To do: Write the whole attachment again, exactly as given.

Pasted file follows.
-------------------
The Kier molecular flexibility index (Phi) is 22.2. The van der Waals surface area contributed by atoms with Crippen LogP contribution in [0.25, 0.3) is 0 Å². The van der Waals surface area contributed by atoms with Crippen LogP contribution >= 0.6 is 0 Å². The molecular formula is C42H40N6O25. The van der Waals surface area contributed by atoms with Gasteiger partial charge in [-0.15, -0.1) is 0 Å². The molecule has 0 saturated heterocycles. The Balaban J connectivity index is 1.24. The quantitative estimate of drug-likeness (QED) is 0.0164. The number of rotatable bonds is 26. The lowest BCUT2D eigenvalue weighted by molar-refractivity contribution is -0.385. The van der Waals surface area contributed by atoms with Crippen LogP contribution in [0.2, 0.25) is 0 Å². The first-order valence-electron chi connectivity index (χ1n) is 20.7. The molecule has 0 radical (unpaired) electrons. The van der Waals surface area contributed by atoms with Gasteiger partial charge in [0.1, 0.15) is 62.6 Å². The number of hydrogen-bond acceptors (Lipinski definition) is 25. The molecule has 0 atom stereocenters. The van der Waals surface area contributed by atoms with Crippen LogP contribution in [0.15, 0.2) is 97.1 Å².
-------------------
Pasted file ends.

The Kier molecular flexibility index (Phi) is 22.2. The van der Waals surface area contributed by atoms with Crippen LogP contribution in [0.25, 0.3) is 0 Å². The van der Waals surface area contributed by atoms with Crippen LogP contribution >= 0.6 is 0 Å². The molecular formula is C42H40N6O25. The van der Waals surface area contributed by atoms with Gasteiger partial charge in [-0.15, -0.1) is 0 Å². The molecule has 0 saturated heterocycles. The Balaban J connectivity index is 1.24. The quantitative estimate of drug-likeness (QED) is 0.0164. The number of rotatable bonds is 26. The lowest BCUT2D eigenvalue weighted by molar-refractivity contribution is -0.385. The van der Waals surface area contributed by atoms with Crippen LogP contribution in [0.2, 0.25) is 0 Å². The first-order valence-electron chi connectivity index (χ1n) is 20.7. The molecule has 0 radical (unpaired) electrons. The van der Waals surface area contributed by atoms with Gasteiger partial charge in [0.1, 0.15) is 62.6 Å². The number of hydrogen-bond acceptors (Lipinski definition) is 25. The molecule has 0 atom stereocenters. The van der Waals surface area contributed by atoms with Crippen LogP contribution in [0.15, 0.2) is 97.1 Å².